From How Not To Do Time Travel:
You could fault me my lack of curiosity; not listening to what else Finnegan might have said, if I’d played along better, pretended I believed him, let him drive the conversation. Or you might judge my lack of sympathy for a man who was so obviously in distress. You haven’t done the job I did for six years. You can fault anything you like. I’d dealt with more madness than any reasonable person should, in those years. I had little patience for it; especially when it came so very close to me. I was defensive. My defensiveness blinded me to matters of greater importance than I gave them at the time.
I really don’t have to explain myself. Though, you clever folks might point out that, by writing this, I obviously feel I have to explain myself. That’s true. I can’t deny it. But it’s not all about explaining my actions, or my motivations, or trying to convince you that I did the best I could. It’s about leaving a record for everyone to read along the way which might reverse this mess. Or you could think this is just a nice story, entertain yourself for a while, and disregard it. I suppose that’s allright too.
I sat on the detritus which had been Philip’s office, where he had worked for twenty-three years as a clark, always in to work on time, always focused on meeting his data quotas without errors, and held his hand until he died.
Philip had a wife Miranda, to whom I was supposed to say that he loved her very much, and two children: Sally, who was at University studying Physics, and Timothy, who had been an unexpected but welcome late addition to the family, and was still in secondary school. I was to tell Sally he was very proud of her, and tell Tim to look after his mother and sister. I would be doing none of that, but I wasn’t lying when I assured Philip that I would.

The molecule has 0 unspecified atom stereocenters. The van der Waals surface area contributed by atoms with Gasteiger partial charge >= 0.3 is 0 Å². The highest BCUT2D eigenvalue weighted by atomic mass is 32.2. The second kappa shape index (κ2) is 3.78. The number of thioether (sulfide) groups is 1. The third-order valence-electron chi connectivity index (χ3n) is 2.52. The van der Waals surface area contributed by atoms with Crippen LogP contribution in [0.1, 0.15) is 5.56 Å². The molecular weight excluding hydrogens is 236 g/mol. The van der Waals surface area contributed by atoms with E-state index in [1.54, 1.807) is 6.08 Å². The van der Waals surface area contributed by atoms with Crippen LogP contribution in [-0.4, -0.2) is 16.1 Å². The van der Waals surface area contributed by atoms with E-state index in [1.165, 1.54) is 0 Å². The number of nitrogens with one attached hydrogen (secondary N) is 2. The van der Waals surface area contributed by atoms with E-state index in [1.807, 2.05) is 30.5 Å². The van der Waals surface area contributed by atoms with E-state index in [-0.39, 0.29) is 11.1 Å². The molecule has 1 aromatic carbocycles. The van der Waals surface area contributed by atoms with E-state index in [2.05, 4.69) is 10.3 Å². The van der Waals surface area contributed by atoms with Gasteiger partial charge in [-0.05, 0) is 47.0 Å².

I meant it at the time, but, well, things got in the way after that. One day, if I ever get my own timeline sorted, if Miranda and Sally and Timothy still exist, I’ll visit their modest home in the suburbs and tell them what Philip told me so long ago. Assuming it is still long ago. It might be before, and then, maybe, I can tell Philip to stay home that day.
People like to keep things simple, so they can go ahead and complicate them for themselves. Most have a special talent for the complications, managing to spread them beyond the borders of their own existence until they engulf the reality of all those around them. This can spread, as an airborne disease spreads, until everyone catches it and the complication spreads to encompass whole communities. That’s what we call society. This is why people are unhappy. They want the simple things, but they’ve contracted society. They can’t possibly feel well.
That’s why I try to live alone. Far from the nearest infected person, avoiding communities. You never know what you’re going to catch.
I catch fish.
Mel Continue reading AIM: The Alliance of Incidental Magi
The thousand years war was a very bad idea which stuck—until everyone was so used to it they might have missed the chaos if peace ever broke out.